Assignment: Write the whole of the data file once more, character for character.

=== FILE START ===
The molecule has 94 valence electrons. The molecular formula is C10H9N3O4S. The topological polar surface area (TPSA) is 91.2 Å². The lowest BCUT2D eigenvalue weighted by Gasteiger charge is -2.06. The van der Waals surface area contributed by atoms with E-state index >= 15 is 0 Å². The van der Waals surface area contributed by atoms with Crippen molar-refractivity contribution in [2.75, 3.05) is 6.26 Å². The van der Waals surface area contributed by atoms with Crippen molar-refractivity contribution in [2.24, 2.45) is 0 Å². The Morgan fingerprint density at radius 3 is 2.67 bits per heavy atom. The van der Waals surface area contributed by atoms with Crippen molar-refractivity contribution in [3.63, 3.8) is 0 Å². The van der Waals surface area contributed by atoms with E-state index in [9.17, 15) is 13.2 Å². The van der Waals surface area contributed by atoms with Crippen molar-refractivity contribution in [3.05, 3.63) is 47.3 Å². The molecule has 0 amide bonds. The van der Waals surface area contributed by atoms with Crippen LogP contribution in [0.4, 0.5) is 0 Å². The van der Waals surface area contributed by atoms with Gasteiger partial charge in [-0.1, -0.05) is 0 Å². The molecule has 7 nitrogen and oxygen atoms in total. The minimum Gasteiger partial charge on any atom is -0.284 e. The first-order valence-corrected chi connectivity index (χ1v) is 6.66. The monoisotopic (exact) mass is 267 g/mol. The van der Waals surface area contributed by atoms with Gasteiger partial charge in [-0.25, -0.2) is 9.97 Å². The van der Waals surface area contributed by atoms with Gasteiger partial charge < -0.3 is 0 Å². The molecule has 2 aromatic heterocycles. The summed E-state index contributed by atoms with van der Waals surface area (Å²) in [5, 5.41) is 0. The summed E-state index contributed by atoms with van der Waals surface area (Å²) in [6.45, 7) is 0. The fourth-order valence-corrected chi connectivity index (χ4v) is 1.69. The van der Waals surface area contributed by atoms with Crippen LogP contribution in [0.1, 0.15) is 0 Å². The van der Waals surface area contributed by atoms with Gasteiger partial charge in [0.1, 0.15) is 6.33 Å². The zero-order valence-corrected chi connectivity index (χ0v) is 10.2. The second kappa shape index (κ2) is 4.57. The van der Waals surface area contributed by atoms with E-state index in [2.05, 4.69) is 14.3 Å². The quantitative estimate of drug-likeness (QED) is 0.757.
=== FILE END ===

The molecule has 94 valence electrons. The molecular formula is C10H9N3O4S. The topological polar surface area (TPSA) is 91.2 Å². The lowest BCUT2D eigenvalue weighted by Gasteiger charge is -2.06. The van der Waals surface area contributed by atoms with E-state index >= 15 is 0 Å². The van der Waals surface area contributed by atoms with Crippen molar-refractivity contribution in [2.75, 3.05) is 6.26 Å². The van der Waals surface area contributed by atoms with Crippen molar-refractivity contribution in [2.24, 2.45) is 0 Å². The Morgan fingerprint density at radius 3 is 2.67 bits per heavy atom. The van der Waals surface area contributed by atoms with Crippen molar-refractivity contribution in [3.63, 3.8) is 0 Å². The van der Waals surface area contributed by atoms with E-state index in [9.17, 15) is 13.2 Å². The van der Waals surface area contributed by atoms with Crippen molar-refractivity contribution in [3.05, 3.63) is 47.3 Å². The molecule has 0 amide bonds. The van der Waals surface area contributed by atoms with Crippen LogP contribution in [0.4, 0.5) is 0 Å². The van der Waals surface area contributed by atoms with Gasteiger partial charge in [-0.1, -0.05) is 0 Å². The molecule has 7 nitrogen and oxygen atoms in total. The minimum Gasteiger partial charge on any atom is -0.284 e. The first-order valence-corrected chi connectivity index (χ1v) is 6.66. The monoisotopic (exact) mass is 267 g/mol. The van der Waals surface area contributed by atoms with Gasteiger partial charge in [-0.25, -0.2) is 9.97 Å². The van der Waals surface area contributed by atoms with Gasteiger partial charge < -0.3 is 0 Å². The molecule has 2 aromatic heterocycles. The summed E-state index contributed by atoms with van der Waals surface area (Å²) in [5, 5.41) is 0. The summed E-state index contributed by atoms with van der Waals surface area (Å²) in [6.45, 7) is 0. The fourth-order valence-corrected chi connectivity index (χ4v) is 1.69. The van der Waals surface area contributed by atoms with Crippen LogP contribution in [0.1, 0.15) is 0 Å². The van der Waals surface area contributed by atoms with Gasteiger partial charge in [0.1, 0.15) is 6.33 Å². The zero-order valence-corrected chi connectivity index (χ0v) is 10.2. The second kappa shape index (κ2) is 4.57. The van der Waals surface area contributed by atoms with E-state index in [2.05, 4.69) is 14.3 Å². The quantitative estimate of drug-likeness (QED) is 0.757.